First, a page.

Alex Salmond’s “not guilty” verdict doesn’t mean his victims are liars

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On 23rd March 2020, former First Minister of Scotland, Alex Salmond, was acquitted of thirteen sexual offences made against him. These included two counts of rape and nine counts of sexual assault. Salmond had always refuted the claims. His defence solicitor said that his client could have been “a better man on occasions”, but that he had not broken the law. 

The jury concluded that Salmond is not guilty of any crime. Yet, lying squarely between the parameters of guilty and innocent is proof of guilt. If the prosecution cannot prove, beyond reasonable doubt, that someone is guilty, then they must be presumed not guilty. We cannot infer from this verdict that there is a certainty that Salmond is morally innocent of the allegations made against him, either.

That has not stopped people concluding that the nine women who made allegations against Salmond were lying. Yet, it is possible to accept the verdict without discounting the statements of the nine women, for the not guilty verdict merely tells us there was insufficient evidence to convict. 

This is often an issue in prosecuting sexual offences. Home office statistics state that more than 98% of people alleged of rape are allowed to go free, with only 1.7% of cases going to prosecution. Why is this?

Trials revolve around evidence. With murder: a body, a weapon, perhaps a witness. With burglary: lost goods and a smashed window. But with sexual offences, evidence that proves beyond reasonable doubt is hard to attain. It is often a case of one word against another. Consent is not a physical object, yet a lack of consent is as damaging as any weapon. Often these trials revolve around text messages and character profiles, which may not be directly linked to the crime itself. There is, perhaps, an element of faith that juries will fill in the gap between the evidence and the allegations with common sense, though this doesn’t hold up as a defensible principle.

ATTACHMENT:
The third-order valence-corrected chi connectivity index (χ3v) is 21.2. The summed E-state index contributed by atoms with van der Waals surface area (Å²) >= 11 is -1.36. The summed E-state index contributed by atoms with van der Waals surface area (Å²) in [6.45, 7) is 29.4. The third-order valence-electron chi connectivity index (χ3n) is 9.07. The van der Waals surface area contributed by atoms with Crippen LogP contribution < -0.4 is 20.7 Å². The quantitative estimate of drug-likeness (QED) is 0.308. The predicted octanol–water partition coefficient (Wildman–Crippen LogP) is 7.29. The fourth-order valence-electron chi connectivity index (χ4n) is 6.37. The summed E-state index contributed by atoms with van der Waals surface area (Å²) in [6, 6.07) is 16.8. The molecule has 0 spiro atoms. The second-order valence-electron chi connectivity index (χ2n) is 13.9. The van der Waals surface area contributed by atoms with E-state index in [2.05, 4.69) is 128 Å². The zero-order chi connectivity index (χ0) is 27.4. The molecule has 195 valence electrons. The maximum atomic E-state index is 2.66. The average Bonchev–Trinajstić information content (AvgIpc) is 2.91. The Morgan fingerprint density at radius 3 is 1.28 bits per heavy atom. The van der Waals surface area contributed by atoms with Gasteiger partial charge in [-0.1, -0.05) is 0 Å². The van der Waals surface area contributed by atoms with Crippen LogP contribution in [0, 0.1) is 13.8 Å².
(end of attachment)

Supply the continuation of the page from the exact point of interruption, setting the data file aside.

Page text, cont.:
It is tragic that sexual offences don’t receive proportionate prosecutions, for the crimes are as egregious, as blameworthy and as damaging as any other crime. Yet it is equally problematic to contemplate a legal system that doesn’t have a high requirement of proof in order to convict. 

If women are considered liars should the jury find the suspect not guilty, that is a real problem. It will discourage people from coming forward, allowing even more assaults to go unreported. Society must realise that a justice system without the means to find guilt can’t be used as a measure of moral innocence either, and certainly not as a means of labelling victims liars.

Amy Ramswell

Image: Wikimedia Commons.